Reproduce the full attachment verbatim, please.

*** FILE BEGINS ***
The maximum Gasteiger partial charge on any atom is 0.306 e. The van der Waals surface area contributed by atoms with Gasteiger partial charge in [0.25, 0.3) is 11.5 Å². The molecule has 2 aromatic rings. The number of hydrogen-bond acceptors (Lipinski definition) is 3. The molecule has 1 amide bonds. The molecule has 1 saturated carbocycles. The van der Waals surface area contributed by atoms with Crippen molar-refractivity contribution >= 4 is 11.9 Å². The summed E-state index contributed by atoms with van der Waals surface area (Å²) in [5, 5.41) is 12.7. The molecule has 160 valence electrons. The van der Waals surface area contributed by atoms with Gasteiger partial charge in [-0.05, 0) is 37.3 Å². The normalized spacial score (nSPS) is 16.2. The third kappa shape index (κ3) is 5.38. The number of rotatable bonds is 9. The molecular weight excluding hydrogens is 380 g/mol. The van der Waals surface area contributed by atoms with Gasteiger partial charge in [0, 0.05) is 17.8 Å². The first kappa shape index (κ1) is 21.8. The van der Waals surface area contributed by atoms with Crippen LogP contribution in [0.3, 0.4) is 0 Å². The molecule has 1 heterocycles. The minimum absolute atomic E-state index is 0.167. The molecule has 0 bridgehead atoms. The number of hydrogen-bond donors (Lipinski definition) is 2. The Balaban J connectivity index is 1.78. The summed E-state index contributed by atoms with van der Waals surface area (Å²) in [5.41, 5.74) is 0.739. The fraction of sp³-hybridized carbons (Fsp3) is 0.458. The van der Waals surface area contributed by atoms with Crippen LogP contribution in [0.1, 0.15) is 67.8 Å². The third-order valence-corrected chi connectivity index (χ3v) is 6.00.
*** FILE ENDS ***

The maximum Gasteiger partial charge on any atom is 0.306 e. The van der Waals surface area contributed by atoms with Gasteiger partial charge in [0.25, 0.3) is 11.5 Å². The molecule has 2 aromatic rings. The number of hydrogen-bond acceptors (Lipinski definition) is 3. The molecule has 1 amide bonds. The molecule has 1 saturated carbocycles. The van der Waals surface area contributed by atoms with Crippen molar-refractivity contribution >= 4 is 11.9 Å². The summed E-state index contributed by atoms with van der Waals surface area (Å²) in [5, 5.41) is 12.7. The molecule has 160 valence electrons. The van der Waals surface area contributed by atoms with Gasteiger partial charge in [-0.05, 0) is 37.3 Å². The normalized spacial score (nSPS) is 16.2. The third kappa shape index (κ3) is 5.38. The number of rotatable bonds is 9. The molecular weight excluding hydrogens is 380 g/mol. The van der Waals surface area contributed by atoms with Gasteiger partial charge in [0, 0.05) is 17.8 Å². The first kappa shape index (κ1) is 21.8. The van der Waals surface area contributed by atoms with Crippen LogP contribution in [0.3, 0.4) is 0 Å². The molecule has 1 heterocycles. The minimum absolute atomic E-state index is 0.167. The molecule has 0 bridgehead atoms. The number of hydrogen-bond donors (Lipinski definition) is 2. The Balaban J connectivity index is 1.78. The summed E-state index contributed by atoms with van der Waals surface area (Å²) in [5.41, 5.74) is 0.739. The fraction of sp³-hybridized carbons (Fsp3) is 0.458. The van der Waals surface area contributed by atoms with Crippen LogP contribution in [0.1, 0.15) is 67.8 Å². The third-order valence-corrected chi connectivity index (χ3v) is 6.00.